New research reveals methods to mitigate the impact of ransomware
CyberArk recently released new ransomware research.
Based on more than 23,000 real-world samples from common ransomware families, the research was able to gain insights into typical ransomware behaviour and in doing so, identify potential solutions for mitigating the impact of their attacks.
“Ransomware has emerged as a credible and opportunistic tactic for attackers, leaving infected organisations with the difficult choice of abandoning hijacked data or paying cybercriminals for the chance to retrieve their files,” says Chen Bitan, general manager, EMEA & APJ, CyberArk. “By analysing how ransomware typically behaves, we’ve been able to gain critical insight into how to help protect against these attacks."
According to research, in 2015 there was almost 407,000 attempted ransomware infections, accounting for hundreds of millions of dollars forced from victims. What’s worse, these numbers are expected to rise. In light of this, CyberArk Labs tested ransomware samples from more than 30 prevalent malware families, including Cryptolocker, Petya and Locky, with the goal to gain a better understanding of common infection, encryption and removal characteristics.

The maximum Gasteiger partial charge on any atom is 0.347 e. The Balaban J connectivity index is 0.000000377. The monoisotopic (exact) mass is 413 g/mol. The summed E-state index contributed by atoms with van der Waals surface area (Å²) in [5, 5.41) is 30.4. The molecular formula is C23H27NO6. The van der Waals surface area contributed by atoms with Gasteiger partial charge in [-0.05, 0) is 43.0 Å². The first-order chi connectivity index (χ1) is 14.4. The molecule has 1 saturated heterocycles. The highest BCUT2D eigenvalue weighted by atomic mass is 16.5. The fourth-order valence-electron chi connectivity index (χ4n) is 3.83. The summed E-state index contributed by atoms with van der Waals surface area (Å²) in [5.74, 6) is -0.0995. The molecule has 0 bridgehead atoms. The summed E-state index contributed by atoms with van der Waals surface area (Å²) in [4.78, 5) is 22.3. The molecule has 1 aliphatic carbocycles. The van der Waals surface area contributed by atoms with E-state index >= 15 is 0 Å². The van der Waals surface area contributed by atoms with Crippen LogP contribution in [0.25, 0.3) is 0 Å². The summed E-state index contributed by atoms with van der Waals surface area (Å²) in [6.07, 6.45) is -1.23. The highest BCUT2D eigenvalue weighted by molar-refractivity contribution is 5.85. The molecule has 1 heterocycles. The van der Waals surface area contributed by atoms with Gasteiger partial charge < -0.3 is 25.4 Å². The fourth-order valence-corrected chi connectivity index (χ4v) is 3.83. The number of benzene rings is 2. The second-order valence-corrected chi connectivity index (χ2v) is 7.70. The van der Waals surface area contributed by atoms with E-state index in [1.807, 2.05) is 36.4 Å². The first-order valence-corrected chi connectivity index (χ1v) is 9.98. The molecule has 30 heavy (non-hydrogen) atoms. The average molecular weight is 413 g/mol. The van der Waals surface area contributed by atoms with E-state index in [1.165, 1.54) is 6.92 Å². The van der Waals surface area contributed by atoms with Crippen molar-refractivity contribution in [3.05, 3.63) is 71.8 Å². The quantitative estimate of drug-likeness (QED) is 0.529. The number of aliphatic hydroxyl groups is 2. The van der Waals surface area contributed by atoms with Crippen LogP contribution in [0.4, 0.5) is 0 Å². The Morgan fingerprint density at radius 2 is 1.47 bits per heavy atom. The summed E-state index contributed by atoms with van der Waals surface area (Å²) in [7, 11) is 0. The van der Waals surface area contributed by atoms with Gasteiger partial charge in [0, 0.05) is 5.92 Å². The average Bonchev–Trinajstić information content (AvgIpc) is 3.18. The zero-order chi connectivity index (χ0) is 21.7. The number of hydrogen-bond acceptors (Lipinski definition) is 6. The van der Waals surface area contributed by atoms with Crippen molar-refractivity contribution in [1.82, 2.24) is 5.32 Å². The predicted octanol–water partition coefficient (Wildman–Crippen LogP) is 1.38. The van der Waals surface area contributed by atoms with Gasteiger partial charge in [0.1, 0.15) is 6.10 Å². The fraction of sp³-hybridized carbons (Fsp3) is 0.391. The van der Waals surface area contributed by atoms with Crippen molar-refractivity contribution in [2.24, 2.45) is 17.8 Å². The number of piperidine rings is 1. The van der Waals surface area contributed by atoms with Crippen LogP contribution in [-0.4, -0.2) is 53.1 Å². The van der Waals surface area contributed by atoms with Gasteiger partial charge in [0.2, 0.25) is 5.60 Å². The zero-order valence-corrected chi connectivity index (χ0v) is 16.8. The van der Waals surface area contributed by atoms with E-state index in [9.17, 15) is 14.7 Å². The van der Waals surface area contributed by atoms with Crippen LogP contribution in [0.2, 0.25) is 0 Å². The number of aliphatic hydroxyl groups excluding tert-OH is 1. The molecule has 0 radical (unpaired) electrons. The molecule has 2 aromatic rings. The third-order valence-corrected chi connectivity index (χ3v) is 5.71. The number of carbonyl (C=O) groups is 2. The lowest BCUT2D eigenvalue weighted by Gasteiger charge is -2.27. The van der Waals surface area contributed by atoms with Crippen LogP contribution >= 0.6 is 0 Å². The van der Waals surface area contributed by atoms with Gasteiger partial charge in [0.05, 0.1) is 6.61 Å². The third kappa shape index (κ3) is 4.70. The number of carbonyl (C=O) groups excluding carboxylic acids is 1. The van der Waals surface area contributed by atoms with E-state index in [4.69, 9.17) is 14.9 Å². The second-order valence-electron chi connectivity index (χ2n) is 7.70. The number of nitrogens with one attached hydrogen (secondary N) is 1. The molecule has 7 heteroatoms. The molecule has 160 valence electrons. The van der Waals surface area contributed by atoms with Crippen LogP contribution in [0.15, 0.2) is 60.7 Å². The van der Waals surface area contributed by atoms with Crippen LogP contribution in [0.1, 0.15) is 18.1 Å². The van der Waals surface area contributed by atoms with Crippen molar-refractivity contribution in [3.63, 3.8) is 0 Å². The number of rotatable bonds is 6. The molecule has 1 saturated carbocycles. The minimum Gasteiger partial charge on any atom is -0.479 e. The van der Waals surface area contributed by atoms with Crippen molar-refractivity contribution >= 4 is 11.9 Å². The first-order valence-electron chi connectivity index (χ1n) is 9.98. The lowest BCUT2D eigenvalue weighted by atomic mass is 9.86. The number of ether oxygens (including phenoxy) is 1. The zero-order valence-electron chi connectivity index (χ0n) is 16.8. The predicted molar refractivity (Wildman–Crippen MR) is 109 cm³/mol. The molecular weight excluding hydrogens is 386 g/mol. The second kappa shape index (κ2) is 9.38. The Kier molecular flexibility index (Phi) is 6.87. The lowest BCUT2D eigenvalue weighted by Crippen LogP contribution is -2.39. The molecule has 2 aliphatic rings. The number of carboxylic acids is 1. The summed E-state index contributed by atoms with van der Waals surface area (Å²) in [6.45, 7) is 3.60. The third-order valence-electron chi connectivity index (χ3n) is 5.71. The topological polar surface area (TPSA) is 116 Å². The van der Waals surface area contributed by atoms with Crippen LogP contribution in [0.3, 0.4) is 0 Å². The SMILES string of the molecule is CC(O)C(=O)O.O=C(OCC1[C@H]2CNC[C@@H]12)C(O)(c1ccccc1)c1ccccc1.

Among the key findings, the CyberArk Labs were able to demonstrate that application control, including greylisting, coupled with the removal of local administrator rights was 100 percent effective in stopping ransomware from encrypting files. This was in comparison to the effectives of other mitigation strategies like the use of traditional anti-virus software that relies on known blacklists.
What’s more, while many strains of malware these days require local administrator rights to properly execute, there are a lot of varieties of ransomware that don’t require these rights. While 70 percent of ransomware variants did attempt to gain local administrator rights, a miniscule 10 percent would actually fail to execute their malicious task if these rights weren’t attained.
CyberArk affirms that organisations need to update their security methods (like combining the removal of local administrator rights with application control to prevent file encryption), as ransomware is quite a different beast from other malware varieties.
“Moving beyond traditional anti-virus solutions, which are not effective in blocking ransomware, and adopting a proactive approach to endpoint and server security is an important step in protecting against this fast-moving and morphing malware,” concludes Bitan.